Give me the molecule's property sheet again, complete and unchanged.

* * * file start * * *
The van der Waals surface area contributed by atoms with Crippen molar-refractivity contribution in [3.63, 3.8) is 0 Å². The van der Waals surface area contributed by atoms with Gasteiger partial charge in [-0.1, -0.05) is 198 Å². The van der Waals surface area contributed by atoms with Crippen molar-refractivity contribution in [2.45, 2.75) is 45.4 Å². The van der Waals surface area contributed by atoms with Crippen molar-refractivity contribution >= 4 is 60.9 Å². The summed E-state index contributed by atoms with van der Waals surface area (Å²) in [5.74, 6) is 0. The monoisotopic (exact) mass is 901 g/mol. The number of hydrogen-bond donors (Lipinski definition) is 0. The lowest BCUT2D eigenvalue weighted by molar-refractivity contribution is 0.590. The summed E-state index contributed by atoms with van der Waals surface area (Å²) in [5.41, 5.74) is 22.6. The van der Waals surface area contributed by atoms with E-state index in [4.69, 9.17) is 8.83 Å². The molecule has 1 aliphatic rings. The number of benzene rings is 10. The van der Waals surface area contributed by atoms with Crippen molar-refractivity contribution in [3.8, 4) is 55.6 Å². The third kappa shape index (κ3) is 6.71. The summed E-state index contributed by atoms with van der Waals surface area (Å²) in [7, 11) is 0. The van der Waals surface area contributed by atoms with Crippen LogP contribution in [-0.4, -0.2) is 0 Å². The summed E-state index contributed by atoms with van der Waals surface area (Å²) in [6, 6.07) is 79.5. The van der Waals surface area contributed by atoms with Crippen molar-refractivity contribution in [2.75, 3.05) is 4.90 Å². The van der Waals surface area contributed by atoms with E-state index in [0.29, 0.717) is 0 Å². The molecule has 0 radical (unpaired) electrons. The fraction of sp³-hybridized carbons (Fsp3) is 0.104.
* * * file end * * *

The van der Waals surface area contributed by atoms with Crippen molar-refractivity contribution in [3.63, 3.8) is 0 Å². The van der Waals surface area contributed by atoms with Gasteiger partial charge in [-0.1, -0.05) is 198 Å². The van der Waals surface area contributed by atoms with Crippen molar-refractivity contribution in [2.45, 2.75) is 45.4 Å². The van der Waals surface area contributed by atoms with Crippen molar-refractivity contribution >= 4 is 60.9 Å². The summed E-state index contributed by atoms with van der Waals surface area (Å²) in [5.74, 6) is 0. The monoisotopic (exact) mass is 901 g/mol. The number of hydrogen-bond donors (Lipinski definition) is 0. The lowest BCUT2D eigenvalue weighted by molar-refractivity contribution is 0.590. The summed E-state index contributed by atoms with van der Waals surface area (Å²) in [5.41, 5.74) is 22.6. The van der Waals surface area contributed by atoms with E-state index in [4.69, 9.17) is 8.83 Å². The molecule has 1 aliphatic rings. The number of benzene rings is 10. The van der Waals surface area contributed by atoms with Crippen molar-refractivity contribution in [3.8, 4) is 55.6 Å². The third kappa shape index (κ3) is 6.71. The summed E-state index contributed by atoms with van der Waals surface area (Å²) in [7, 11) is 0. The van der Waals surface area contributed by atoms with Crippen LogP contribution in [-0.4, -0.2) is 0 Å². The summed E-state index contributed by atoms with van der Waals surface area (Å²) in [6, 6.07) is 79.5. The van der Waals surface area contributed by atoms with Crippen molar-refractivity contribution in [2.75, 3.05) is 4.90 Å². The van der Waals surface area contributed by atoms with E-state index in [0.29, 0.717) is 0 Å². The molecule has 0 radical (unpaired) electrons. The fraction of sp³-hybridized carbons (Fsp3) is 0.104.